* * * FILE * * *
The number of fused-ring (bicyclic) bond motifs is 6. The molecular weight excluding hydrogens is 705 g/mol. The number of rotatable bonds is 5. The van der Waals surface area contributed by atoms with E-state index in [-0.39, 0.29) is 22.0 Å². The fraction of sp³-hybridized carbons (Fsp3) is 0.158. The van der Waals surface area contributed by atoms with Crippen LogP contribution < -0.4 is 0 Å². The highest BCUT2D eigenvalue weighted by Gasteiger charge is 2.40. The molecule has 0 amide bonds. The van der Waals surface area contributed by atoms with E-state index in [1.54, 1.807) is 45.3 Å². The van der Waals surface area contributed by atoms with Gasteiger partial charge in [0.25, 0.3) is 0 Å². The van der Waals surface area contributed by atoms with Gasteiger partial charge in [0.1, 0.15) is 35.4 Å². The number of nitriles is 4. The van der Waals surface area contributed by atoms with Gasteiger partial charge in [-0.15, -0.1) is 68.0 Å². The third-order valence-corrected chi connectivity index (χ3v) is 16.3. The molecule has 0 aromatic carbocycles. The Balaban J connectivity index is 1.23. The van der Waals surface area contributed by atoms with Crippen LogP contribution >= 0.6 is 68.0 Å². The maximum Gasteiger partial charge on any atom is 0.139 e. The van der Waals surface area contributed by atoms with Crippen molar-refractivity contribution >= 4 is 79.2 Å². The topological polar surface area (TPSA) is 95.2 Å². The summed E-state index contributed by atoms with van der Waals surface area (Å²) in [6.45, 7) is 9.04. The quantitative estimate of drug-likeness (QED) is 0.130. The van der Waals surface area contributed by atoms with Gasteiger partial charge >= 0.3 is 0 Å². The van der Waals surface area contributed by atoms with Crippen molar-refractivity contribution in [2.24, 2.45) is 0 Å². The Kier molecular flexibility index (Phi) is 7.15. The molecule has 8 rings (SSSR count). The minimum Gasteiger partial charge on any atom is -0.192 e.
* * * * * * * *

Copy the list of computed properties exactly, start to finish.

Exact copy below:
The number of fused-ring (bicyclic) bond motifs is 6. The molecular weight excluding hydrogens is 705 g/mol. The number of rotatable bonds is 5. The van der Waals surface area contributed by atoms with E-state index in [-0.39, 0.29) is 22.0 Å². The fraction of sp³-hybridized carbons (Fsp3) is 0.158. The van der Waals surface area contributed by atoms with Crippen LogP contribution < -0.4 is 0 Å². The highest BCUT2D eigenvalue weighted by Gasteiger charge is 2.40. The molecule has 0 amide bonds. The van der Waals surface area contributed by atoms with E-state index in [1.54, 1.807) is 45.3 Å². The van der Waals surface area contributed by atoms with Gasteiger partial charge in [0.25, 0.3) is 0 Å². The van der Waals surface area contributed by atoms with Gasteiger partial charge in [0.1, 0.15) is 35.4 Å². The number of nitriles is 4. The van der Waals surface area contributed by atoms with Gasteiger partial charge in [-0.15, -0.1) is 68.0 Å². The third-order valence-corrected chi connectivity index (χ3v) is 16.3. The molecule has 0 aromatic carbocycles. The Balaban J connectivity index is 1.23. The van der Waals surface area contributed by atoms with Crippen LogP contribution >= 0.6 is 68.0 Å². The maximum Gasteiger partial charge on any atom is 0.139 e. The van der Waals surface area contributed by atoms with Crippen molar-refractivity contribution >= 4 is 79.2 Å². The topological polar surface area (TPSA) is 95.2 Å². The summed E-state index contributed by atoms with van der Waals surface area (Å²) in [6.45, 7) is 9.04. The quantitative estimate of drug-likeness (QED) is 0.130. The van der Waals surface area contributed by atoms with Gasteiger partial charge >= 0.3 is 0 Å². The van der Waals surface area contributed by atoms with Crippen molar-refractivity contribution in [2.24, 2.45) is 0 Å². The Kier molecular flexibility index (Phi) is 7.15. The molecule has 8 rings (SSSR count). The minimum Gasteiger partial charge on any atom is -0.192 e.